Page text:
NC Rural Counties Struggle With Education Challenges & Population Decline

NC Rural Counties Struggle With Education Challenges & Population Decline

7:45am Aug 15, 2014
Students who live in rural communities often lack access to programs found in urban areas. Even when these services are available, transportation issues prevent students from getting the services they need the most. According to Communities In Schools of North Carolina, as a result, fewer than 7-in-10 rural students graduate from high school in the Tar Heel state.
by: Bindaas Madhavi via flickr

For all the challenges that cities such as Greensboro, Winston-Salem and High Point face in generating new jobs and training a skilled workforce, those same challenges in the Triad's rural communities are even harder. 

The Triad Business Journal conducts panel discussions in rural communities around the region to highlight how local leaders are responding. WFDD contributor Justin Catanoso moderates those discussions for the Triad Business Journal.

“Several rural counties have seen young people leave the area and a decline in population. This is the same problem that bigger cities in the Triad face, even though they have more opportunities,” says Catanoso.

He says, “Some of these areas have lost their unskilled labor base. We have also seen the Hispanic population is growing in the state’s rural areas. The decline in population raises the question as we talk to folks who run companies and businesses about the role of new immigrants coming in to these areas. Could they be a rock to rebuilding population in these communities? It’s an interesting question that is being raised by some people in the region.”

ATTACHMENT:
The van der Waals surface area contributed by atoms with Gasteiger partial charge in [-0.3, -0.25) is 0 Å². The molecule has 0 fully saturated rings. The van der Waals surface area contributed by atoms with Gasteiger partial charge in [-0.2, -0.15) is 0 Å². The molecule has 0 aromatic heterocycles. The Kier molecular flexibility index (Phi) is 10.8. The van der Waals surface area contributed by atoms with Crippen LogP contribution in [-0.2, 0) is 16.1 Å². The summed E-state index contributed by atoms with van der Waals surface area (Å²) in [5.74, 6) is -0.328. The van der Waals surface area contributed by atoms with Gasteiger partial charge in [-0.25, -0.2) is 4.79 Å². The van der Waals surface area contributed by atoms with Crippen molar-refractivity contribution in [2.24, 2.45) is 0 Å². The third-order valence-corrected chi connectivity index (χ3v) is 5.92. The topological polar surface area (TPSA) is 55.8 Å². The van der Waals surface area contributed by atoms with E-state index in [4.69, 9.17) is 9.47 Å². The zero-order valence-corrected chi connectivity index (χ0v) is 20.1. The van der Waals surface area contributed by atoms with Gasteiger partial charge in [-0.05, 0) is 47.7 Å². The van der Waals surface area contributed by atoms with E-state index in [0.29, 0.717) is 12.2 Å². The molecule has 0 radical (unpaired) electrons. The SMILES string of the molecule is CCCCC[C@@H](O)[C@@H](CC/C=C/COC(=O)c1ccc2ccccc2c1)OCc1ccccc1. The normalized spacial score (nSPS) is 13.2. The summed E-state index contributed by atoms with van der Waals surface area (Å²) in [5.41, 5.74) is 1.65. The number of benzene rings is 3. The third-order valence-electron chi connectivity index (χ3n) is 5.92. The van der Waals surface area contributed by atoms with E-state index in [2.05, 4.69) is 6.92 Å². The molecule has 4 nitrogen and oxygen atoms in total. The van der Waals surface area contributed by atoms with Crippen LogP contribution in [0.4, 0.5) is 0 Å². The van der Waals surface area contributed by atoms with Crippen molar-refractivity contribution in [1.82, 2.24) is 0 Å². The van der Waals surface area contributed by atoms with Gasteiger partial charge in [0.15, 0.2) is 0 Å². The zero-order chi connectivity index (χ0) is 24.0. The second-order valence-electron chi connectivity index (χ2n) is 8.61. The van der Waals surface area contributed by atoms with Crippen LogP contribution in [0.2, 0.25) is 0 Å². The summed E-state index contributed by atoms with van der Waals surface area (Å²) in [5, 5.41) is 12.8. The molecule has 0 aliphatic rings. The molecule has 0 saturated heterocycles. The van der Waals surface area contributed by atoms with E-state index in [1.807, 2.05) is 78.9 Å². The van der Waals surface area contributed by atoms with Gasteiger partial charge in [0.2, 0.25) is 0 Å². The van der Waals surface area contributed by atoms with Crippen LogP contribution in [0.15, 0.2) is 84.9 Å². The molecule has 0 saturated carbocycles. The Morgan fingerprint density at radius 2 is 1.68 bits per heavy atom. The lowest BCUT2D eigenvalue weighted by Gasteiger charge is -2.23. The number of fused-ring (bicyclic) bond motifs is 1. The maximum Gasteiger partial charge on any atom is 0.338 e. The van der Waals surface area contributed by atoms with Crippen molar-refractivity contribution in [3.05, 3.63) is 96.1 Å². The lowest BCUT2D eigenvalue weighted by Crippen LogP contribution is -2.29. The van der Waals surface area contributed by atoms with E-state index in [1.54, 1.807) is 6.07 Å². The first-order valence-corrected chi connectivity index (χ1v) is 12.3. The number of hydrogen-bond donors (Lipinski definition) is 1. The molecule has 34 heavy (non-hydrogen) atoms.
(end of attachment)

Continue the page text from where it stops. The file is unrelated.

According to Catanoso, education is a reoccurring theme at these panel discussion meetings. “Rural school districts usually see higher poverty and unemployment rates. In Montgomery County, the community college and the public school superintendent are cooperating on a variety of programs, including apprenticeship programs, advanced training classes and having high school students take classes at the community college to help upgrade the counties workforce,” says Catanoso.

Justin Catanoso is director of the Journalism program at Wake Forest University and a regular contributor to 88.5 WFDD. More breaking business news from the region is available in the Triad Business Journal online at

Follow Keri Brown on Twitter @kerib_news

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